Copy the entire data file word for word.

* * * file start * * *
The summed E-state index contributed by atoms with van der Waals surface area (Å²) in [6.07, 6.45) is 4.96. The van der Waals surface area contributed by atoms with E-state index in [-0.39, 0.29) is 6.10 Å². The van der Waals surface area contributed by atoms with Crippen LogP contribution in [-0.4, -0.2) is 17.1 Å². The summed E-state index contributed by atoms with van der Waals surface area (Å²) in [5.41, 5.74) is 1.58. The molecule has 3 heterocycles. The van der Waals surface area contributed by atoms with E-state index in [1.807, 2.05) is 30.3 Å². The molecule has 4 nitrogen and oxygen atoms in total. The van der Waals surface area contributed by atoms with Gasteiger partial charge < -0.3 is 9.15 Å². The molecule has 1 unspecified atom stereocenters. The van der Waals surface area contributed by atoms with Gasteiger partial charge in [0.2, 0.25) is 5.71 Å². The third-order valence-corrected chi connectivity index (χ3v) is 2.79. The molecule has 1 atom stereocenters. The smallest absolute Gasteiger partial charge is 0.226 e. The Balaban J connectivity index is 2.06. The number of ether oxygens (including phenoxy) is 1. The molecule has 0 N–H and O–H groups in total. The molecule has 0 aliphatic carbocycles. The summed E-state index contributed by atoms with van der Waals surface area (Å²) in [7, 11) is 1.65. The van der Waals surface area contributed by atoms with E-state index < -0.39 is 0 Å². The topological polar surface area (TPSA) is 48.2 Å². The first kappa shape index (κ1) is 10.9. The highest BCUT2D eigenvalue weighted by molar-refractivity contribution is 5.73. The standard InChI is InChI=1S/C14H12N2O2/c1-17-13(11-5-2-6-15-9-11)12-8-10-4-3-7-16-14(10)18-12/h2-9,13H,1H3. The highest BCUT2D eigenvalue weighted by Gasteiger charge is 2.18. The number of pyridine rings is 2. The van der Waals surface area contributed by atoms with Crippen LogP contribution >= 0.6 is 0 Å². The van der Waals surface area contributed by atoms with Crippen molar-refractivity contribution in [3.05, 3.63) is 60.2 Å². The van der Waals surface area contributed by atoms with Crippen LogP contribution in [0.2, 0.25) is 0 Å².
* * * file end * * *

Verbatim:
The summed E-state index contributed by atoms with van der Waals surface area (Å²) in [6.07, 6.45) is 4.96. The van der Waals surface area contributed by atoms with E-state index in [-0.39, 0.29) is 6.10 Å². The van der Waals surface area contributed by atoms with Crippen LogP contribution in [-0.4, -0.2) is 17.1 Å². The summed E-state index contributed by atoms with van der Waals surface area (Å²) in [5.41, 5.74) is 1.58. The molecule has 3 heterocycles. The van der Waals surface area contributed by atoms with E-state index in [1.807, 2.05) is 30.3 Å². The molecule has 4 nitrogen and oxygen atoms in total. The van der Waals surface area contributed by atoms with Gasteiger partial charge < -0.3 is 9.15 Å². The molecule has 1 unspecified atom stereocenters. The van der Waals surface area contributed by atoms with Gasteiger partial charge in [0.2, 0.25) is 5.71 Å². The third-order valence-corrected chi connectivity index (χ3v) is 2.79. The molecule has 1 atom stereocenters. The smallest absolute Gasteiger partial charge is 0.226 e. The Balaban J connectivity index is 2.06. The number of ether oxygens (including phenoxy) is 1. The molecule has 0 N–H and O–H groups in total. The molecule has 0 aliphatic carbocycles. The summed E-state index contributed by atoms with van der Waals surface area (Å²) in [7, 11) is 1.65. The van der Waals surface area contributed by atoms with E-state index < -0.39 is 0 Å². The topological polar surface area (TPSA) is 48.2 Å². The first kappa shape index (κ1) is 10.9. The highest BCUT2D eigenvalue weighted by molar-refractivity contribution is 5.73. The standard InChI is InChI=1S/C14H12N2O2/c1-17-13(11-5-2-6-15-9-11)12-8-10-4-3-7-16-14(10)18-12/h2-9,13H,1H3. The highest BCUT2D eigenvalue weighted by Gasteiger charge is 2.18. The number of pyridine rings is 2. The van der Waals surface area contributed by atoms with Crippen LogP contribution >= 0.6 is 0 Å². The van der Waals surface area contributed by atoms with Crippen molar-refractivity contribution in [3.05, 3.63) is 60.2 Å². The van der Waals surface area contributed by atoms with Crippen LogP contribution in [0.2, 0.25) is 0 Å².